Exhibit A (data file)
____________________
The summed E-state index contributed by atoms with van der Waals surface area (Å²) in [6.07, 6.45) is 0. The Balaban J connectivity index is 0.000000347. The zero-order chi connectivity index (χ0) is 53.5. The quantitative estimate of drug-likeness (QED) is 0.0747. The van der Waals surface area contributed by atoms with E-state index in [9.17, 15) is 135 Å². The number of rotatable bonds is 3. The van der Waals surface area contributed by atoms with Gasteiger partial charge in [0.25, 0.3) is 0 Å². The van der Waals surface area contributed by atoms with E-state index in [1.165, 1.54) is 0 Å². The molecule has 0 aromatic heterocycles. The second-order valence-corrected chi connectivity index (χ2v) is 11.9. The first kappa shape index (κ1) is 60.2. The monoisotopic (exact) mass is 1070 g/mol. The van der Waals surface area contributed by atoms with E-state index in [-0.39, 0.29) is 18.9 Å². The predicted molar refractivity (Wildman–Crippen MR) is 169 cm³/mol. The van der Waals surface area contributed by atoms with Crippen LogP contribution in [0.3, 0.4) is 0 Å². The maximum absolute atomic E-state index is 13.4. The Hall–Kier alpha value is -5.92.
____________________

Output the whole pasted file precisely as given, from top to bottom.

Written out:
The summed E-state index contributed by atoms with van der Waals surface area (Å²) in [6.07, 6.45) is 0. The Balaban J connectivity index is 0.000000347. The zero-order chi connectivity index (χ0) is 53.5. The quantitative estimate of drug-likeness (QED) is 0.0747. The van der Waals surface area contributed by atoms with E-state index in [9.17, 15) is 135 Å². The number of rotatable bonds is 3. The van der Waals surface area contributed by atoms with Gasteiger partial charge in [0.25, 0.3) is 0 Å². The van der Waals surface area contributed by atoms with E-state index in [1.165, 1.54) is 0 Å². The molecule has 0 aromatic heterocycles. The second-order valence-corrected chi connectivity index (χ2v) is 11.9. The first kappa shape index (κ1) is 60.2. The monoisotopic (exact) mass is 1070 g/mol. The van der Waals surface area contributed by atoms with E-state index in [-0.39, 0.29) is 18.9 Å². The predicted molar refractivity (Wildman–Crippen MR) is 169 cm³/mol. The van der Waals surface area contributed by atoms with Crippen LogP contribution in [0.3, 0.4) is 0 Å². The maximum absolute atomic E-state index is 13.4. The Hall–Kier alpha value is -5.92.